Tuesday, April 16, 2024

What is behind the racial disparities in kidney disease?

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My first exposure to kidney disease and its impact on communities of color occurred when I was in high school. An elderly neighbor, who was like a grandfather to me, was diagnosed with kidney failure. Around the same time, my older first cousin, who had children around my age, was starting dialysis due to kidney failure attributed to high blood pressure. She was going to have a kidney transplant. If you ask an African American, he or she is likely to have at least one relative with kidney disease requiring dialysis or a transplant.

Disparities in renal failure not noted in the medical literature until the early 1980s

When I started my training in nephrology (kidney disease) in 1993 in Birmingham, Alabama, it was already evident to me that people of African descent were much more likely to suffer from kidney disease than people of African descent. European. Birmingham’s dialysis units were filled with black and brown people of all ages, and sometimes several family members. In one of the dialysis units, my patients included an African American grandfather and grandson, an African American mother and daughter, and two African American sisters.

Nephrologists anecdotally noted the striking disparities in rates of kidney disease in African Americans compared to white patients, but this was not widely reported in the medical literature until 1982, when a report titled “Racial Differences in the Incidence of End-Stage Renal Disease Treatment” was published in the New England Journal of Medicine. The authors found that in Jefferson County, Alabama, the risk of end-stage kidney disease from hypertension was approximately 18 times more for African Americans versus whites.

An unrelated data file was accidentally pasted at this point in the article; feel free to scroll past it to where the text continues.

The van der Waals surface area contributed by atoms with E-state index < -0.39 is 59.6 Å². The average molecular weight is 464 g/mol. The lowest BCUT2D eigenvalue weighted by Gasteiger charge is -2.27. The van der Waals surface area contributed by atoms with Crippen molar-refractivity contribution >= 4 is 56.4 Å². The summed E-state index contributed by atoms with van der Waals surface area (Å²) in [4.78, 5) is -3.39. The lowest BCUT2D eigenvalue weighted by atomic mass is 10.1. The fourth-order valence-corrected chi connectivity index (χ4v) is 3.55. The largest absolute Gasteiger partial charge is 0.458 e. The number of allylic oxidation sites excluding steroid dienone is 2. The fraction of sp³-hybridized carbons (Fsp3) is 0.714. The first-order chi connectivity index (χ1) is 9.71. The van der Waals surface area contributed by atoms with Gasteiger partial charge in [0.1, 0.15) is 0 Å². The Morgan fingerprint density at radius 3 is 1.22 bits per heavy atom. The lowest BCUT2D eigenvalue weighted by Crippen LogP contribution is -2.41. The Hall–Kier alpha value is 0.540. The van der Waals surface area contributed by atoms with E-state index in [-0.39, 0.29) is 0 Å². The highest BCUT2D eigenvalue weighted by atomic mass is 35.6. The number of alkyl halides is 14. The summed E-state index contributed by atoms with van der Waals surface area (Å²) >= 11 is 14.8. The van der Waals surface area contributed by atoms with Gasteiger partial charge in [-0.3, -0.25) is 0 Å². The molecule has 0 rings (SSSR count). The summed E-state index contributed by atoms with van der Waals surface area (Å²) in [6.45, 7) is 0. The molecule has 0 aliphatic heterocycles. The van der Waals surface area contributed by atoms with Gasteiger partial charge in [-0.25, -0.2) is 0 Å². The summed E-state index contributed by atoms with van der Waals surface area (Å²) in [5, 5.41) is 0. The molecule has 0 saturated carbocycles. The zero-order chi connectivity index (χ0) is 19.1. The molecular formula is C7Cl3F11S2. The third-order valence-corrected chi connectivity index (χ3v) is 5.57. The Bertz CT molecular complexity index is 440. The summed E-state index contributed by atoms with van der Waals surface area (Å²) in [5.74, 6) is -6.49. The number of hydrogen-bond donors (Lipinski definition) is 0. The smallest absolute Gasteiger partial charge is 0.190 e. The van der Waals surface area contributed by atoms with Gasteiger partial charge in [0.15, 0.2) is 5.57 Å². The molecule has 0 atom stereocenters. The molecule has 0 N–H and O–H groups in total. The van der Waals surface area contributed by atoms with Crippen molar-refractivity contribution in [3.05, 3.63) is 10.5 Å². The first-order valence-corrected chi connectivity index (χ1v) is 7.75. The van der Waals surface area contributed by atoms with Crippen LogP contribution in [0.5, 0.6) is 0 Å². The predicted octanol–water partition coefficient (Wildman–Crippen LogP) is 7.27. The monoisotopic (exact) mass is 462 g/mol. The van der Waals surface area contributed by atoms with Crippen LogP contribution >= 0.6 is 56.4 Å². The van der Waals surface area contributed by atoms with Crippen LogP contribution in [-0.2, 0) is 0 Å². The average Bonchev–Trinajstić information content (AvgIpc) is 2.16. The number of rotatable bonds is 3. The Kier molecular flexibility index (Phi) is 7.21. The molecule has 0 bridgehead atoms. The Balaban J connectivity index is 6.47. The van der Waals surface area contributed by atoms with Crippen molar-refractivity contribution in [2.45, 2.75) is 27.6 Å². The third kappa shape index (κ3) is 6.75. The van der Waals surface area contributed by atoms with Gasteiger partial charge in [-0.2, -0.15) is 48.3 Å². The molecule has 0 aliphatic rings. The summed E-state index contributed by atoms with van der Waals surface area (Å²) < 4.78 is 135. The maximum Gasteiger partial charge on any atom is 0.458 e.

The underlying conditions do not adequately explain the disparities

The explanations for the higher rates of kidney disease in African Americans generally fall into two broad categories: higher rates of diseases such as diabetes and hypertension that lead to kidney disease; and more limited access to insurance and medical care, leading to late diagnosis and faster progression of kidney disease. Therefore, efforts to reduce the rates of kidney disease in African Americans have generally focused on diagnosing and treating diabetes and hypertension.

Despite these efforts, disparities persisted. The most recent report The US Kidney Data Service shows a prevalence of end-stage kidney disease of 5,855 cases per million for African Americans, compared with 1,704 cases per million for white Americans.

Genetics and biology play only a minor role in excess risk

A game changer in terms of understanding some of the excessive risks of kidney disease in African Americans compared to other racial and ethnic groups came in 2010, with the publication of reports showing that variants of the APOL1 gene could confer an additional risk. Inheriting two copies of the risky APOL1 alleles carries a significantly increased risk of kidney disease. African Americans who are HIV positive with two copies of the risk allele are essentially the only people who develop kidney disease associated with HIV infection. African Americans who develop COVID-19 and carry two of these risky alleles also appear to be at higher risk of acute kidney injury from coronavirus infection.